Even though Facebook announced its privacy-oriented 'Clear History' feature back in May this year, it won't be available for users until next year. Unveiled in the wake of the Cambridge Analytica scandal, the feature will allow the users to clear the browsing history connected to their Facebook accounts, in turn giving users more control on how much data about them is stored with the social giant. The company claims that it didn't anticipate the technical challenges associated with providing such a feature. According to a report, the feature is now expected to be released for testing by spring of 2019, with wider availability likely to follow.
Demoed by Mark Zuckerberg himself during Facebook's annual developer conference, the “Clear History” feature generated a lot of buzz and was supposed to be Facebook's attempt to pacify privacy advocates.
“This is an example of the kind of control we think you should have. It's something privacy advocates have been asking for -- and we will work with them to make sure we get it right,” Zuckerberg had noted at the time in a post.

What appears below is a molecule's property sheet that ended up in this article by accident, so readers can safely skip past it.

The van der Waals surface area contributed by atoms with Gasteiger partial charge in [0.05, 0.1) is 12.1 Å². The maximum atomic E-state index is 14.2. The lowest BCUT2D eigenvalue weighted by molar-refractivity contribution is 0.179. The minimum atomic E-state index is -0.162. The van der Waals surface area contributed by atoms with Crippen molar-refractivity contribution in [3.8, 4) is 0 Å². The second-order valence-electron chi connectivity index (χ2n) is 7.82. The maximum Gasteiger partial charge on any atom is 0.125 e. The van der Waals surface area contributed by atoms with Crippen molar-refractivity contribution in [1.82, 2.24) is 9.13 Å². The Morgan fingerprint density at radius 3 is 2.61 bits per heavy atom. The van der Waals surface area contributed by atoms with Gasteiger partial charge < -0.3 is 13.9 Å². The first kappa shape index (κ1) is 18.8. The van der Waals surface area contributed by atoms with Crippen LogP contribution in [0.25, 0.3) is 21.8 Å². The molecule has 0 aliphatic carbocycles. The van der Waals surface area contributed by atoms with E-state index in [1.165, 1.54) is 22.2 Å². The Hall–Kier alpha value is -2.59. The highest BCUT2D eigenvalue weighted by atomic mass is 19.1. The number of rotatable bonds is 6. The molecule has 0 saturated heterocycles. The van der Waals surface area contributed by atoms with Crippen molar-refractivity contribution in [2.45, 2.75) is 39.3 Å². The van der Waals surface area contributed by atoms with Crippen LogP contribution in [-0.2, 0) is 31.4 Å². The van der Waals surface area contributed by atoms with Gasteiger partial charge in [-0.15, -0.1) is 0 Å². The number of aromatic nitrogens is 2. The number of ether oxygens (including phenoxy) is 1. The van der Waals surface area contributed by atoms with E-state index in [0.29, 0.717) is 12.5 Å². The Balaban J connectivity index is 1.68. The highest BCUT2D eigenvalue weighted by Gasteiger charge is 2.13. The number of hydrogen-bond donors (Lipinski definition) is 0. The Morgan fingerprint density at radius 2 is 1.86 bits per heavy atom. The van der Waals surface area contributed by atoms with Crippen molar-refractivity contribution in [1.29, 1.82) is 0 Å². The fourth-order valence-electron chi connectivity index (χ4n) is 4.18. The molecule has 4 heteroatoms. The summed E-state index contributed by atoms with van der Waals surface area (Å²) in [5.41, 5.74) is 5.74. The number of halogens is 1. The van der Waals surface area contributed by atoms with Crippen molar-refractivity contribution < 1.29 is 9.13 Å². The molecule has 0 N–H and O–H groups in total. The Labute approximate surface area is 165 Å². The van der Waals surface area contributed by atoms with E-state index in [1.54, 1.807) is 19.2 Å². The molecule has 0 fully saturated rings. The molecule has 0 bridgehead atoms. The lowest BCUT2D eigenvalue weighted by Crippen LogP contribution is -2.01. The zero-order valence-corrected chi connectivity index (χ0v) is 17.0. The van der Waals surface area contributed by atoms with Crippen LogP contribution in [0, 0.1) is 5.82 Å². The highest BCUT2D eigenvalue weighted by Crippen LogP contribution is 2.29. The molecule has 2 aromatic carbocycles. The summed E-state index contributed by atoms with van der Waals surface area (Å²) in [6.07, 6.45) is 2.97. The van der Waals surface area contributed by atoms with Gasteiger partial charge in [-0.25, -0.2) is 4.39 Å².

The feature was expected to debut within a few months of the May announcement, but Facebook is now saying that it will take several more months. In an interview with Recode, the company's privacy product team head David Baser admitted that the development of 'Clear History' is taking longer than anticipated. He revealed that the feature faced a major bottleneck in how Facebook stores the collected data. Different parts of Web browsing data like the webpage that you visited, time of visit, and personal identifiers are stored in different part of Facebook's system. Finding and identifying them for cleaning has been a challenge for the company. The Menlo Park-based company is now crafting a new data storage system to make clearing Web history feasible.
The Recode report also notes that there is a reason why the feature is called 'Clear History' and not 'Delete History.' It turns out that Facebook is just planning to remove the personal identifier from the Web browsing data and not actually delete the complete data. A large part of Facebook's business depends on collecting this data and the company is not planning to cripple that.
“We can't actually stop data collection. But what we can do is strip away the identifier that would let us know whose it was,” Baser told Recode.